Yuna Bae-Shaaw, PhD

Yuna Bae-Shaaw, PhD, is a research assistant professor in the Department of Pharmaceutical and Health Economics at the USC School of Pharmacy. She is a pharmacist with an expertise in health outcomes research and data analysis and currently supports research efforts at the Titus Center for Medication Safety and Population Health. Her research focuses on evaluating methods to improve quality of care and patient outcomes, particularly in medication therapy for chronic diseases. Her current research examines interventions aimed at lowering the inappropriate medication use in nursing home residents with dementia. She received her PhD in Pharmaceutical Economics and Policy from the University of Southern California.

Jose E. Cabrero Castro, MD

Jose E. Cabrero Castro, PhD, MSc, MD is a postdoctoral fellow at the University of Texas Medical Branch in the Department of Nutrition, Metabolism, & Rehabilitation Sciences and the Sealy Center on Aging. Cabrero has a PhD in Health Care Management and Policy from the National Autonomous University of Mexico. He has served as Head of the Health Economics Division, Deputy Director of Patient Safety, and Deputy Director of Childhood Cancer at the Ministry of Health of Mexico. Currently, Cabrero is conducting projects related to ADRD and health services utilization.

Cynthia Chen, PhD

Cynthia Chen, PhD, is an Assistant Professor in the Saw Swee Hock School of Public Health at the National University of Singapore. She is also a fellow at the University of Southern California. She now specializes in the economics of ageing and is interested in retirement and health outcomes, caregiver burden, health care expenditure and the impact of policies. She is currently the principal investigator of multiple grants in Singapore. Her research has also been supported by the National Institute on Ageing and prominent private philanthropy in the U.S.

Xi Chen, PhD

Xi Chen, PhD, is an associate professor of health policy and economics at Yale University. His research integrates causal inference, machine learning, and epidemiological approaches to evaluate policies on population aging, life course health, and global health systems. He is an Editor at the Journal of Population Economics, a consultant at the United Nations, the World Bank, affiliate professor at Yale Alzheimer’s Disease Research Center, Research Fellow at IZA Institute of Labor Economics, Cluster Head at the Global Labor Organization, former President of the China Health Policy and Management Society, and NIH’s Butler-Williams Scholar and PEPPER Scholar. His research funded by the NIH/NSF/USDA appears in science, economics, and medical journals, recognized through numerous awards such as the Kuznets Prize and GSA awards, and widely covered in global media. He is a commentator at BBC, Bloomberg, CNN, and writes opinion pieces for NYT. He obtained a PhD in Economics from Cornell University.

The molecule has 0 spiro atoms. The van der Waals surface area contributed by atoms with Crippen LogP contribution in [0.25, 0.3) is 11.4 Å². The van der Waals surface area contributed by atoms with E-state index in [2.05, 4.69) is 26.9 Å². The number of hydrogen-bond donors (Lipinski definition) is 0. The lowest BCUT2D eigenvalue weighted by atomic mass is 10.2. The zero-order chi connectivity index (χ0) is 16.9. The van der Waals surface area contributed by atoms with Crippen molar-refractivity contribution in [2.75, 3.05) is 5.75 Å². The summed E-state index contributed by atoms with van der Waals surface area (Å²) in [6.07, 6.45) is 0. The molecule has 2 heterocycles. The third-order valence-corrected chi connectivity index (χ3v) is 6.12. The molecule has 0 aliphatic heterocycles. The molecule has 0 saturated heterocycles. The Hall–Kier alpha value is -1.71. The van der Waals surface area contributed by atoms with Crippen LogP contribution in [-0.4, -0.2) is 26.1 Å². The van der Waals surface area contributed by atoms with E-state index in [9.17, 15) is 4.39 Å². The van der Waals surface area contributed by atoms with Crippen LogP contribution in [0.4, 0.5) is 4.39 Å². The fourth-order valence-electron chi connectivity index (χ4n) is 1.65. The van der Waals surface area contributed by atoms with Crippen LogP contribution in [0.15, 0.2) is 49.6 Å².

Yi Chen, PhD

Yi Chen, PhD, is a Postdoctoral Research Fellow at the Rush Alzheimer’s Disease Center. She studies the prevalence/incidence, risk factors, and care of Alzheimer’s disease and related dementia (ADRD), leveraging survey data and its linkage to Medicare claims. In particular, her research explores disparities in dementia diagnosis and in post-diagnosis mortality, health care utilization of persons living with ADRD and care partners, as well as various risk factors for ADRD such as lifestyle, hospitalization/intensive care, and pharmacological therapies for non-ADRD conditions. She received her PhD in Public Policy and Management from the University of Southern California in 2022.

Ryon Cobb, PhD

Ryon J. Cobb, PhD, is an Assistant Professor of Social Work and Chancellor’s Scholar for Inclusive Excellence in Research on Black Americans.  His research focuses on the health implications of socially oppressive systems among adults and the racialization of religion in the United States. Early in his graduate career, Dr. Cobb acquired funding from the Ford Foundation Predoctoral Fellowship, Louisville Institute, and the National Center on Minority Health and Health Disparities. Recently, three signature NIH programs for early-career scholars selected him, through a competitive process, as an early-career faculty fellow. These programs provide him with pilot funding and mentored training in grantsmanship to refine critical skills for writing NIH-level applications centered on reducing ethnoracial disparities and improving the renal health of older Black adults.

Pinchas Cohen, MD